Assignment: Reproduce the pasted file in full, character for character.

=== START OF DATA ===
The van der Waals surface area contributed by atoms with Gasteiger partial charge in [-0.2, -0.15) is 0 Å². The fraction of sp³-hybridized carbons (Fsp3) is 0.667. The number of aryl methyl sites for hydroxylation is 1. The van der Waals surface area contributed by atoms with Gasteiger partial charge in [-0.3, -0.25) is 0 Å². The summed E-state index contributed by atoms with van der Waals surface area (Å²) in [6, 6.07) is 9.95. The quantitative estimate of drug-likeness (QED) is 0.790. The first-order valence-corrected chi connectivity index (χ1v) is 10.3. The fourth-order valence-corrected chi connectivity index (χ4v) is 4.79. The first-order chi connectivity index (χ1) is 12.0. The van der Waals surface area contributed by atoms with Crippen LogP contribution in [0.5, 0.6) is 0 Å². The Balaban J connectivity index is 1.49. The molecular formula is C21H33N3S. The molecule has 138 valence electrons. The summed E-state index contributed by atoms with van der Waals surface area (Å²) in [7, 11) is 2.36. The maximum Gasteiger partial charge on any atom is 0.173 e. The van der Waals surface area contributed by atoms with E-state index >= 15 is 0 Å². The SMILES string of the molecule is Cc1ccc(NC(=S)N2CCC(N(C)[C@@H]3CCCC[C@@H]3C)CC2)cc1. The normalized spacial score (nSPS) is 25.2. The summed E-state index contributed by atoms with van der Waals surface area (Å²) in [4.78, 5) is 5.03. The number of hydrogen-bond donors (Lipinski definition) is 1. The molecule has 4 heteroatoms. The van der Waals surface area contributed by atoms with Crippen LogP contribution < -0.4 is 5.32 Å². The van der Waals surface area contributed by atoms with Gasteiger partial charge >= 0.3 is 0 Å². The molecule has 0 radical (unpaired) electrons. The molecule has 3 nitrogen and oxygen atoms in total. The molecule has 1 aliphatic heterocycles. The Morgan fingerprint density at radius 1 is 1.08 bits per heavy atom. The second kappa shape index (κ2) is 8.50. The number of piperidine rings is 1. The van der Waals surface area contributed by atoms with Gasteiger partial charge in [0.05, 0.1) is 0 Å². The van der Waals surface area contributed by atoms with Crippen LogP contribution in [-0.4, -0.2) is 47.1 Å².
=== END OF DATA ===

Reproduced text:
The van der Waals surface area contributed by atoms with Gasteiger partial charge in [-0.2, -0.15) is 0 Å². The fraction of sp³-hybridized carbons (Fsp3) is 0.667. The number of aryl methyl sites for hydroxylation is 1. The van der Waals surface area contributed by atoms with Gasteiger partial charge in [-0.3, -0.25) is 0 Å². The summed E-state index contributed by atoms with van der Waals surface area (Å²) in [6, 6.07) is 9.95. The quantitative estimate of drug-likeness (QED) is 0.790. The first-order valence-corrected chi connectivity index (χ1v) is 10.3. The fourth-order valence-corrected chi connectivity index (χ4v) is 4.79. The first-order chi connectivity index (χ1) is 12.0. The van der Waals surface area contributed by atoms with Crippen LogP contribution in [0.5, 0.6) is 0 Å². The Balaban J connectivity index is 1.49. The molecular formula is C21H33N3S. The molecule has 138 valence electrons. The summed E-state index contributed by atoms with van der Waals surface area (Å²) in [7, 11) is 2.36. The maximum Gasteiger partial charge on any atom is 0.173 e. The van der Waals surface area contributed by atoms with E-state index >= 15 is 0 Å². The SMILES string of the molecule is Cc1ccc(NC(=S)N2CCC(N(C)[C@@H]3CCCC[C@@H]3C)CC2)cc1. The normalized spacial score (nSPS) is 25.2. The summed E-state index contributed by atoms with van der Waals surface area (Å²) in [4.78, 5) is 5.03. The number of hydrogen-bond donors (Lipinski definition) is 1. The molecule has 4 heteroatoms. The van der Waals surface area contributed by atoms with Crippen LogP contribution < -0.4 is 5.32 Å². The van der Waals surface area contributed by atoms with Gasteiger partial charge >= 0.3 is 0 Å². The molecule has 0 radical (unpaired) electrons. The molecule has 3 nitrogen and oxygen atoms in total. The molecule has 1 aliphatic heterocycles. The Morgan fingerprint density at radius 1 is 1.08 bits per heavy atom. The second kappa shape index (κ2) is 8.50. The number of piperidine rings is 1. The van der Waals surface area contributed by atoms with Gasteiger partial charge in [0.05, 0.1) is 0 Å². The van der Waals surface area contributed by atoms with Crippen LogP contribution in [-0.4, -0.2) is 47.1 Å².